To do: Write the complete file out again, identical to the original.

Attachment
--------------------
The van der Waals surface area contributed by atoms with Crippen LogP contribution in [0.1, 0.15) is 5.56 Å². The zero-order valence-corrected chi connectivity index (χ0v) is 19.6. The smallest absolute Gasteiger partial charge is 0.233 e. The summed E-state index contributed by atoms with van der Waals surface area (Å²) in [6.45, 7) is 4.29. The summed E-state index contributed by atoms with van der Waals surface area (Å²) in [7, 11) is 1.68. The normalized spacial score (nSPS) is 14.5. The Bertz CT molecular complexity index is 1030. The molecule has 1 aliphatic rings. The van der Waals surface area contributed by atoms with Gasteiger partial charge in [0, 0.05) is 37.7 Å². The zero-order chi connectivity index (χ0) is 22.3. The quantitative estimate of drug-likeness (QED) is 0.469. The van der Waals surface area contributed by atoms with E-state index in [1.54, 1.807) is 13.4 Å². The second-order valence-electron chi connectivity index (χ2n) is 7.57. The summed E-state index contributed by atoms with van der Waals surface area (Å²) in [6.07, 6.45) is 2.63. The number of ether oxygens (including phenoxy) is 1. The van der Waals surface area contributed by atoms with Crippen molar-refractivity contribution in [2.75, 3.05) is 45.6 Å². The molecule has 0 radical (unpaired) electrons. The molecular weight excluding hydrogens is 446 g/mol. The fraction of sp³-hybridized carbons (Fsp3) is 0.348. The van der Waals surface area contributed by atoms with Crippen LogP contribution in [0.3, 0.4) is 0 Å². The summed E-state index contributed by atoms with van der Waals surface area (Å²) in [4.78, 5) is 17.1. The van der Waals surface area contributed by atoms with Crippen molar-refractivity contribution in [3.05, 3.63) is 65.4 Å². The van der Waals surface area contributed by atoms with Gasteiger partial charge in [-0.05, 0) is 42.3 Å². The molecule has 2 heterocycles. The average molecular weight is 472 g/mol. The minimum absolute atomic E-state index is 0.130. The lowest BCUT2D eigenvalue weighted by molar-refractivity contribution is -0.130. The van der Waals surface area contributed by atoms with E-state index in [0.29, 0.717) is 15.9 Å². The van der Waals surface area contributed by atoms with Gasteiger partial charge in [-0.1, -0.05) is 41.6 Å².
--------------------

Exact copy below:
The van der Waals surface area contributed by atoms with Crippen LogP contribution in [0.1, 0.15) is 5.56 Å². The zero-order valence-corrected chi connectivity index (χ0v) is 19.6. The smallest absolute Gasteiger partial charge is 0.233 e. The summed E-state index contributed by atoms with van der Waals surface area (Å²) in [6.45, 7) is 4.29. The summed E-state index contributed by atoms with van der Waals surface area (Å²) in [7, 11) is 1.68. The normalized spacial score (nSPS) is 14.5. The Bertz CT molecular complexity index is 1030. The molecule has 1 aliphatic rings. The van der Waals surface area contributed by atoms with Gasteiger partial charge in [0, 0.05) is 37.7 Å². The zero-order chi connectivity index (χ0) is 22.3. The quantitative estimate of drug-likeness (QED) is 0.469. The van der Waals surface area contributed by atoms with E-state index in [1.54, 1.807) is 13.4 Å². The second-order valence-electron chi connectivity index (χ2n) is 7.57. The summed E-state index contributed by atoms with van der Waals surface area (Å²) in [6.07, 6.45) is 2.63. The number of ether oxygens (including phenoxy) is 1. The van der Waals surface area contributed by atoms with Crippen molar-refractivity contribution in [2.75, 3.05) is 45.6 Å². The molecule has 0 radical (unpaired) electrons. The molecular weight excluding hydrogens is 446 g/mol. The fraction of sp³-hybridized carbons (Fsp3) is 0.348. The van der Waals surface area contributed by atoms with Crippen LogP contribution in [0.3, 0.4) is 0 Å². The summed E-state index contributed by atoms with van der Waals surface area (Å²) in [4.78, 5) is 17.1. The van der Waals surface area contributed by atoms with Crippen molar-refractivity contribution in [3.05, 3.63) is 65.4 Å². The van der Waals surface area contributed by atoms with Gasteiger partial charge in [-0.05, 0) is 42.3 Å². The molecule has 2 heterocycles. The average molecular weight is 472 g/mol. The minimum absolute atomic E-state index is 0.130. The lowest BCUT2D eigenvalue weighted by molar-refractivity contribution is -0.130. The van der Waals surface area contributed by atoms with E-state index in [0.29, 0.717) is 15.9 Å². The van der Waals surface area contributed by atoms with Gasteiger partial charge in [-0.1, -0.05) is 41.6 Å².